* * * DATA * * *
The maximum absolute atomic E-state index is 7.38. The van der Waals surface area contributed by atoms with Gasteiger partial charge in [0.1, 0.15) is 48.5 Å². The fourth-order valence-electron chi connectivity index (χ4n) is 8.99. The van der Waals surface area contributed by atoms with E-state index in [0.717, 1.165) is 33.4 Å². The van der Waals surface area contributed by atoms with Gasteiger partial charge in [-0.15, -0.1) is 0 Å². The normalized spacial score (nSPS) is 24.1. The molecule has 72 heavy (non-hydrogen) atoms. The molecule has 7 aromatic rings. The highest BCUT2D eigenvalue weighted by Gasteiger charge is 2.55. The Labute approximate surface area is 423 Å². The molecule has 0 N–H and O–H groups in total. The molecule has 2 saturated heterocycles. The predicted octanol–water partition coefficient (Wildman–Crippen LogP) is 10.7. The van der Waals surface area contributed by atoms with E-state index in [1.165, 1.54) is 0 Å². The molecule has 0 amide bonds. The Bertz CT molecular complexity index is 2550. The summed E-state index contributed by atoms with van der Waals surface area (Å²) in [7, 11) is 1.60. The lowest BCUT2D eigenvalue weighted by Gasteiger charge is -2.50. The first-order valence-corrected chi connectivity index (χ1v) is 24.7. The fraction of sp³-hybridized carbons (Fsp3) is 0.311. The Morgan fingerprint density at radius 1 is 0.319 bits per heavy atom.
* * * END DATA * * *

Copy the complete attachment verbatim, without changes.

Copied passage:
The maximum absolute atomic E-state index is 7.38. The van der Waals surface area contributed by atoms with Gasteiger partial charge in [0.1, 0.15) is 48.5 Å². The fourth-order valence-electron chi connectivity index (χ4n) is 8.99. The van der Waals surface area contributed by atoms with E-state index in [0.717, 1.165) is 33.4 Å². The van der Waals surface area contributed by atoms with Gasteiger partial charge in [-0.15, -0.1) is 0 Å². The normalized spacial score (nSPS) is 24.1. The molecule has 72 heavy (non-hydrogen) atoms. The molecule has 7 aromatic rings. The highest BCUT2D eigenvalue weighted by Gasteiger charge is 2.55. The Labute approximate surface area is 423 Å². The molecule has 0 N–H and O–H groups in total. The molecule has 2 saturated heterocycles. The predicted octanol–water partition coefficient (Wildman–Crippen LogP) is 10.7. The van der Waals surface area contributed by atoms with E-state index in [1.165, 1.54) is 0 Å². The molecule has 0 amide bonds. The Bertz CT molecular complexity index is 2550. The summed E-state index contributed by atoms with van der Waals surface area (Å²) in [7, 11) is 1.60. The lowest BCUT2D eigenvalue weighted by Gasteiger charge is -2.50. The first-order valence-corrected chi connectivity index (χ1v) is 24.7. The fraction of sp³-hybridized carbons (Fsp3) is 0.311. The Morgan fingerprint density at radius 1 is 0.319 bits per heavy atom.